The riots have subsided, but the danger has not. The Government, who should be relaxing with a post coital cigarette, blowing smoke rings after their heroic efforts to save the nation, are instead engaged in an unseemly spat with the Metropolitan police, who are accusing the Cameron/Clegg Gang of blowing smoke in the faces of the people by claiming that they had saved the nation from the rampaging, Blackberry-inspired mob and police incompetence.
Little sense has been talked on the media, with elderly historians like David Starkey (last night on Newsnight) displaying their complete failure to understand the present, whatever their understanding of the past may be, Kelvin McKenzie spluttering his tabloid rage and indignation in a studio discussion, and John ‘The Baron’ Prescott in equally pop-eyed, incoherent populist mode on the Question Time Special (whatever it was, this edition certainly wasn’t special!), railing against the Government and the Establishment as though he hasn’t been part of it for far too long for most of us.
Such logic and calm analysis as there has been has come almost exclusively from the young, especially the articulate young people who actually live in places from which the violence has sprung, and these young voices were able to effortlessly demolish the wet-lipped, uncomprehending incoherent, and blustering outpourings of the Starkeys, McKenzies and Prescotts. These young commentators maintained their effortless cool and their logical thrust in the face of their elders-but-most-certainly-not-betters, and they made a fair showing of trying to conceal their amused contempt for the more ludicrous demonstrations of how out of touch they were with street realities.
In fact, one of the most-wet lipped (mainly the lower lip) tirades of the week came from Michael Gove, who was born to be an old fogey and has already perfected the style. Directed against Harriet Harman, who could have been vulnerable to properly directed arguments, Gove’s rant was totally ineffective, but delightfully amusing, as he came close to spontaneous combustion in the studio.
This has been a strange week for the broadcast media. In terms of instant visual coverage of events, they were in their element, and excelled themselves. As far as political analysis went, they resorted to clichéd interviewing styles and clichéd questions, and their selection of commentators consisted in the main of rounding up the usual suspects to deliver their confident banalities.
When they did get a least some of the right voices on their programmes, the presenters were often poor at directing and controlling the debate. Such real people as they did find seem to have been the result of accident, rather than design. When they did stumble across reality, in fairness, they recognised it and made the most of it, but to the point of repetitiveness on occasion.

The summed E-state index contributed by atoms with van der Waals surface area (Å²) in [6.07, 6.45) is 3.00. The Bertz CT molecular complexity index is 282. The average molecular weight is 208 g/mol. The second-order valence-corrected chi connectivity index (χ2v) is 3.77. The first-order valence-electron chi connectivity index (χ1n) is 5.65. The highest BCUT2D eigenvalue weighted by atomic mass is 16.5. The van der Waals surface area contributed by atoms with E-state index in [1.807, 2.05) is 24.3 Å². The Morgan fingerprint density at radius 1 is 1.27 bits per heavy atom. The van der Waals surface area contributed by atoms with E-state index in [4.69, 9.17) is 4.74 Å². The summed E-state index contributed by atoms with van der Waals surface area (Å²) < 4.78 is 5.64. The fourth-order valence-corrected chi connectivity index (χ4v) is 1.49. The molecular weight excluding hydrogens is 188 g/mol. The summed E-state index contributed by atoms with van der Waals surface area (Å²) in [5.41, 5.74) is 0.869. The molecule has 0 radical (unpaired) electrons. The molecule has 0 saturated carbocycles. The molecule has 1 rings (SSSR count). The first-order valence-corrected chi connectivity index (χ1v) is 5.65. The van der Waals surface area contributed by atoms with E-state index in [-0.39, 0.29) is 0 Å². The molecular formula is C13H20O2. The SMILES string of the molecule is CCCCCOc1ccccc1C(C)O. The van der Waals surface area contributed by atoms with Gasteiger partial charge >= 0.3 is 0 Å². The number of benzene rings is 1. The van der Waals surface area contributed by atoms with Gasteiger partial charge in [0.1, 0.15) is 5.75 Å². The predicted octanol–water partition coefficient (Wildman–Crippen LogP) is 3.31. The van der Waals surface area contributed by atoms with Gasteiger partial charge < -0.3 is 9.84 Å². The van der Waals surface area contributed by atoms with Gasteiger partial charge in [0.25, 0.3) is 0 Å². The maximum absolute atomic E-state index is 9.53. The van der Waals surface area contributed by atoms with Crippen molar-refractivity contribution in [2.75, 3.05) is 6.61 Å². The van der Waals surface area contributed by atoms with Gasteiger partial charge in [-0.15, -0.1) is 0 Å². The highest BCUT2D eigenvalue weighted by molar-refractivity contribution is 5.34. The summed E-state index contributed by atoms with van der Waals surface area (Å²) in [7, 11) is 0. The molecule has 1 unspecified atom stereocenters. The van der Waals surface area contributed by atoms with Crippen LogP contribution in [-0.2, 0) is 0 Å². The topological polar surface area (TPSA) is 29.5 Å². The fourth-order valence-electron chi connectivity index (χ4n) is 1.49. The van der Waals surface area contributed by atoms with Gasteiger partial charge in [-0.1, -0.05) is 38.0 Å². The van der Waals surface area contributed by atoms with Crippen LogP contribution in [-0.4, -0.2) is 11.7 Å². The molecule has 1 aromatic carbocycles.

The politicians whose greed, lack of vision and lack of humanity had led to the riots, predictably seized upon selected instances and individuals to bend them to their pathetic narrative of excuse and blame.
Print media, as it does in the face of such rapidly unfolding events, ran desperately behind the story, and mainly failed in what is their new primary role of providing the kind of detailed examination of facts and sober, cold-light-of-day commentary. Instead, they tried to ape the television coverage, and failed miserably.
Neither television nor the print media showed any evidence that they really understood the nature and implications of the new media.
Our politicians and pundits certainly don’t understand it, in spite of their cack-handed efforts at using Twitter, Facebook, etc.
We had a former senior police officer, Brian Paddick, asking why the police had not been “on Twitter and Blackberries” in advance of the riots. He seemed unaware of how these two manifestations of the new media actually worked. It would require something on the scale of GCHQ to monitor them, not to mention a radical change in the law, and the monitoring would be nullified by instantaneous modification of behaviour by the young. Young people find it difficult to contain their amusement and contempt for this kind of nonsense from those in authority.
There are only two choices that I can see open to governments, intelligence services and the state apparatus in the face of the new media -
either accept that we now live in a world of totally open communication, much of it rubbish, much of it inaccurate, some of it pernicious and dangerous, and deal with the criminal aspects and egregious abuses while recognising and accepting that everybody will know - or think they know - everything at all times and on all issues
adopt the repressive control and censorship of all free communications, technology and media that characterises totalitarian regimes across the globe, including those regimes that we condemn, and have committed our armed forces to destroy.